If couples are so self-centered that they can't love a child with a handicap, then why don't they just adopt?
I think that to assume that such a decision would be due to the couple being "self-centered" is far too simplistic. There are so many factors which could influence a couple's decision if they were in this situation. I also think that deciding to have an abortion is an agonising decision for a couple to have to make and I don't believe that deciding to abort a fetus which would be born with severe disabilities indicates that the parents wouldn't have loved the child.
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Old 05-31-2004, 07:13 PM   #39
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Originally posted by Angela Harlem
And no, cleft palates are a ludicrous reason for aborting an unborn child.
I completely agree. But it's not as ludicrous as eliminating the child because you "aren't ready" or "can't afford it yet" or "my boyfriend is mad."


As you can probably tell by that post, I am very opposed to abortion for selfish and convenience reasons or using it for birth control. I'm torn on the Down's Syndrome though. A lot of those kids suffer, have health problems and are an emotional as well as financial burden on their families. I do know families who have them and call the "special" and love them and consider them a blessing. Then you have the types who will dump them in a state orphanage at taxpayer expense because they can't deal with it. So even though I am mainly anti- abortion I can understand that to some extent, though I can't really condone it. But I understand, Dreadsox, what you mean at where do you draw the line? What will be 'good' and 'wrong' reasons to have the child killed? You can't leave it up to morals and conscience, just as you can't do that with any law. It is upsetting. It's hard. If you want to get really extreme, I know a woman who believes all 'imperfect' children should be euthanized at birth because they are a burden on society and the school systems.
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Old 05-31-2004, 07:25 PM   #40
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Quote:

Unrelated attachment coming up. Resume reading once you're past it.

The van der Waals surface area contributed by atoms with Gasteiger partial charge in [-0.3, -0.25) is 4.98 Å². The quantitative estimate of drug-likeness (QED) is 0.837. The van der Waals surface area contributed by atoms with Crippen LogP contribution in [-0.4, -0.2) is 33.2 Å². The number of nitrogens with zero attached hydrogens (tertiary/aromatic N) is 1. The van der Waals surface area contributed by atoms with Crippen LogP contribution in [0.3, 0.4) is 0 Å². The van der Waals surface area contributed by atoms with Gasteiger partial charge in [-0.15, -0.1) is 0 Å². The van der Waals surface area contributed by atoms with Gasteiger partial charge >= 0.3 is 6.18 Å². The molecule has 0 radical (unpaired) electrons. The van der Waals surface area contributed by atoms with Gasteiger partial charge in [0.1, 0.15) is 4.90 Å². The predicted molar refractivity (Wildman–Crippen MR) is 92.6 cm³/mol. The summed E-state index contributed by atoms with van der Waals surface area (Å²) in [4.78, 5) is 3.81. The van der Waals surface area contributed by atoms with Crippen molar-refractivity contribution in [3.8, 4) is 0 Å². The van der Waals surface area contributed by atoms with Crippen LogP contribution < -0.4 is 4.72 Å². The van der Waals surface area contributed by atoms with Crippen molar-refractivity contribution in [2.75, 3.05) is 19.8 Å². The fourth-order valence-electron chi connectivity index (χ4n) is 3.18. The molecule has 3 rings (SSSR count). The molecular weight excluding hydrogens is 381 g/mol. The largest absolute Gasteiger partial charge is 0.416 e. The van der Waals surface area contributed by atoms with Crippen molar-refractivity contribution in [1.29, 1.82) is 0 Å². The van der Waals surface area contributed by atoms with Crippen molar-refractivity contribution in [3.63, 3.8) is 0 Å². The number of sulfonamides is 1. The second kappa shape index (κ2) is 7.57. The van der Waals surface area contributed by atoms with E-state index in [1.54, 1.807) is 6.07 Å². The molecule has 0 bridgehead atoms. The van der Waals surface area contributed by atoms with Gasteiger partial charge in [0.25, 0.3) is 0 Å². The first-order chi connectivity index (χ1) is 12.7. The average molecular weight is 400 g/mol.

Originally posted by FizzingWhizzbees


I think that to assume that such a decision would be due to the couple being "self-centered" is far too simplistic. There are so many factors which could influence a couple's decision if they were in this situation. I also think that deciding to have an abortion is an agonising decision for a couple to have to make and I don't believe that deciding to abort a fetus which would be born with severe disabilities indicates that the parents wouldn't have loved the child.
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Old 05-31-2004, 07:37 PM   #41
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It can mean whatever. That's the beauty of "choice." They may never look back, or they may be tortured by it until they die and beyond. But that is their choice, and it is not my place to judge.

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Kewl. Thats what I was hoping you ment.
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Old 05-31-2004, 07:51 PM   #42
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I agree with you Dread - another example of a 'slippery slope'. But then again I am sick about all the perfectly healthy babies that are thrown away as well.
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Old 05-31-2004, 08:08 PM   #43
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Quote:
Originally posted by Dreadsox
I do not need to be specific. That is why I said "defect" in quotes.

Maybe you don't need to be, but the scientific community is quite specific in defining genetic defects.
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Old 05-31-2004, 08:15 PM   #44
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Quote:
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Again, the mothers will have to deal with their conscience someday.
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Old 05-31-2004, 08:29 PM   #45
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Maybe you don't need to be, but the scientific community is quite specific in defining genetic defects.
I think you are looking at it from a scientific standpoint, however, if people are beginning to look at things like clubbed feet, or cleft pallates....there is something wrong and I see nothing that could stop science from develping future tests to determine other "defects" that people may not want in their lives.

I am not saying this to insult anyone who may have dealt with this very personal issue. I am looking at it as a misuse of future technology to seek the "perfect child".